Financial inclusion is part of that broader inclusive agenda. Development doesn’t work in silos. Therefore, one shouldn’t forget the obvious point that financial inclusion cannot be driven independent of the other items on that inclusive agenda. Maplecroft has a global financial inclusion index that ranks 119 countries on the basis of access by populations to banking services, credit and insurance. India ranks 81st on this (the higher the better) and that doesn’t seem to be that bad. But that is essentially because Maplecroft indicators are too macro. They do not measure disparities within a country. Here are some sobering figures, all from Reserve Bank of India sources: 30,000 out of India’s 600,000 habitations have scheduled commercial bank branches; 40 per cent of the population has bank accounts and there are spatial differences in access. There is also the related point about whether these bank accounts are merely notion, existing essentially on paper. Life insurance cover is around 10 per cent and non-life insurance cover is less than 1 per cent. Debit cards are restricted to 13 per cent of the population and credit cards to 2 per cent. Large numbers of farmers do not have access to credit. If they do, they do not have access to formal credit from institutional sources. If they have access to credit, they do not have access to insurance, and the two often go together in the rural sector. More such numbers can be reproduced, but they aren’t terribly interesting.
The more interesting question is – what can be done about this? While the McKinnon-Shaw hypothesis was stated in the context of financial deepening, in countries where financial deepening is low, financial fragmentation is high. In the jargon of financial inclusion, financial exclusion is high. What does one do to break down fragmentation and increase inclusion? That’s the link between financial deepening and financial inclusion. There is, of course, certain automaticity about financial deepening eventually leading to financial inclusion? But can this integration be fast-tracked?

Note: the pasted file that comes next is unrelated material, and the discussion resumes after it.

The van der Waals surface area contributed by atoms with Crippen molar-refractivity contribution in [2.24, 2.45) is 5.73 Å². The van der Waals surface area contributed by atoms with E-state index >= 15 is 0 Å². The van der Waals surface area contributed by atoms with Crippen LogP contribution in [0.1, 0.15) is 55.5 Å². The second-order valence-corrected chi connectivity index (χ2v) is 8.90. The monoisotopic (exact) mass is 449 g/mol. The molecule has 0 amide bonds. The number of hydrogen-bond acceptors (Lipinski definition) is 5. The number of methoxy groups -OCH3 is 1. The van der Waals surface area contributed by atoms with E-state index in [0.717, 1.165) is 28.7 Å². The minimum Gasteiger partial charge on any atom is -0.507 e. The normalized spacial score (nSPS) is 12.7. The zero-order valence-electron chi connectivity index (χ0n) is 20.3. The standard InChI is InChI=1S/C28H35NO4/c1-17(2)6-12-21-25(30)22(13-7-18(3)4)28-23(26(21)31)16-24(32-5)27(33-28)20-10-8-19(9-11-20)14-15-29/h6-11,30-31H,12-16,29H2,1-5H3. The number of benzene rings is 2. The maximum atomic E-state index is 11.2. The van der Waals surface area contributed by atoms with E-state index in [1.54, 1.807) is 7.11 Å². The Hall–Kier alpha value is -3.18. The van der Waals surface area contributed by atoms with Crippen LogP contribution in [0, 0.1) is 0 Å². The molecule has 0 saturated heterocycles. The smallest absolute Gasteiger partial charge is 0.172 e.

India isn’t sui generis in grappling with this problem. A recent ADB conference on financial inclusion in the Asia and Pacific region centred around six themes – (a) agent banking (using agents like post-offices), mobile banking (using benefits of information technology), diversifying providers (away from public sector providers), reforming public banks, financial identification (lack of identity) and consumer protection (education, transparency, disclosure, fair recovery practices). These are themes that will resonate in India too. Across the developing world, in simple terms, the generalisation is the following:
Financial deepening (as measured by some indicators) was consciously prevented, because in an interventionist mode (recall bank and insurance nationalisation, NABARD, regional rural banks, cooperative banks) by the State, it was believed that this would push financial inclusion. It hasn’t quite worked that way and even if financial inclusion has improved, it hasn’t improved to the desired extent.